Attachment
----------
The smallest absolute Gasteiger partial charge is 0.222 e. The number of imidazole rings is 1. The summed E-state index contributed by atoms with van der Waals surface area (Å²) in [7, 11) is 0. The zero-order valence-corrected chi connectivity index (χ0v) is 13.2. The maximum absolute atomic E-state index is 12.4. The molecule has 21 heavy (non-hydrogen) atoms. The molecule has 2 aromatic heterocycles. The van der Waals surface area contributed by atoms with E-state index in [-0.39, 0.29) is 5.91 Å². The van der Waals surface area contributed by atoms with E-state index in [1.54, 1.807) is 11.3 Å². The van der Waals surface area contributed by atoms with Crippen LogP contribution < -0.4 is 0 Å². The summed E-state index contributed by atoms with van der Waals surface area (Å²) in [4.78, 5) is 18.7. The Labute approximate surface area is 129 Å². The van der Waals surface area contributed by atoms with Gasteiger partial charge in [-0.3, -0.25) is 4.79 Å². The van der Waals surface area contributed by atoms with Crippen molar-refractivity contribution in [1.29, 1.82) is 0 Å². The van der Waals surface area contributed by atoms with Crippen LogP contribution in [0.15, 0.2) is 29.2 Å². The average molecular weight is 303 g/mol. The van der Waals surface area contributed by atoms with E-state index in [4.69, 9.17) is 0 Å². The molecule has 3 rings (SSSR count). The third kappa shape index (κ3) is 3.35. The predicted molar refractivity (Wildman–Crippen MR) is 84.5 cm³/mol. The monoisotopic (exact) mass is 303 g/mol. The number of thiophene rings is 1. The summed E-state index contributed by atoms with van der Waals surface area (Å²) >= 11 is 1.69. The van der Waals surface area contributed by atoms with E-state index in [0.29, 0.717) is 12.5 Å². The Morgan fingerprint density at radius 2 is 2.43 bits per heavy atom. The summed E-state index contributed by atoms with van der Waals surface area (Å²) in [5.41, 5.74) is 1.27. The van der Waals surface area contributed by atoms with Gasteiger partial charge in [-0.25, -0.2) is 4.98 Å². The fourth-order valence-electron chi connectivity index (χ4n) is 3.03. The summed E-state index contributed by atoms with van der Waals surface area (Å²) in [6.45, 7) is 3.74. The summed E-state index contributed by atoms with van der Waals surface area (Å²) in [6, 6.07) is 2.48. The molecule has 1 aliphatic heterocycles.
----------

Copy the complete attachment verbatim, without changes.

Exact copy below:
The smallest absolute Gasteiger partial charge is 0.222 e. The number of imidazole rings is 1. The summed E-state index contributed by atoms with van der Waals surface area (Å²) in [7, 11) is 0. The zero-order valence-corrected chi connectivity index (χ0v) is 13.2. The maximum absolute atomic E-state index is 12.4. The molecule has 21 heavy (non-hydrogen) atoms. The molecule has 2 aromatic heterocycles. The van der Waals surface area contributed by atoms with E-state index in [-0.39, 0.29) is 5.91 Å². The van der Waals surface area contributed by atoms with E-state index in [1.54, 1.807) is 11.3 Å². The van der Waals surface area contributed by atoms with Crippen LogP contribution < -0.4 is 0 Å². The summed E-state index contributed by atoms with van der Waals surface area (Å²) in [4.78, 5) is 18.7. The Labute approximate surface area is 129 Å². The van der Waals surface area contributed by atoms with Gasteiger partial charge in [-0.3, -0.25) is 4.79 Å². The van der Waals surface area contributed by atoms with Crippen molar-refractivity contribution in [1.29, 1.82) is 0 Å². The van der Waals surface area contributed by atoms with Crippen LogP contribution in [0.15, 0.2) is 29.2 Å². The average molecular weight is 303 g/mol. The van der Waals surface area contributed by atoms with E-state index in [4.69, 9.17) is 0 Å². The molecule has 3 rings (SSSR count). The third kappa shape index (κ3) is 3.35. The predicted molar refractivity (Wildman–Crippen MR) is 84.5 cm³/mol. The monoisotopic (exact) mass is 303 g/mol. The number of thiophene rings is 1. The summed E-state index contributed by atoms with van der Waals surface area (Å²) >= 11 is 1.69. The van der Waals surface area contributed by atoms with E-state index in [0.29, 0.717) is 12.5 Å². The Morgan fingerprint density at radius 2 is 2.43 bits per heavy atom. The summed E-state index contributed by atoms with van der Waals surface area (Å²) in [5.41, 5.74) is 1.27. The van der Waals surface area contributed by atoms with Gasteiger partial charge in [-0.25, -0.2) is 4.98 Å². The fourth-order valence-electron chi connectivity index (χ4n) is 3.03. The summed E-state index contributed by atoms with van der Waals surface area (Å²) in [6.45, 7) is 3.74. The summed E-state index contributed by atoms with van der Waals surface area (Å²) in [6, 6.07) is 2.48. The molecule has 1 aliphatic heterocycles.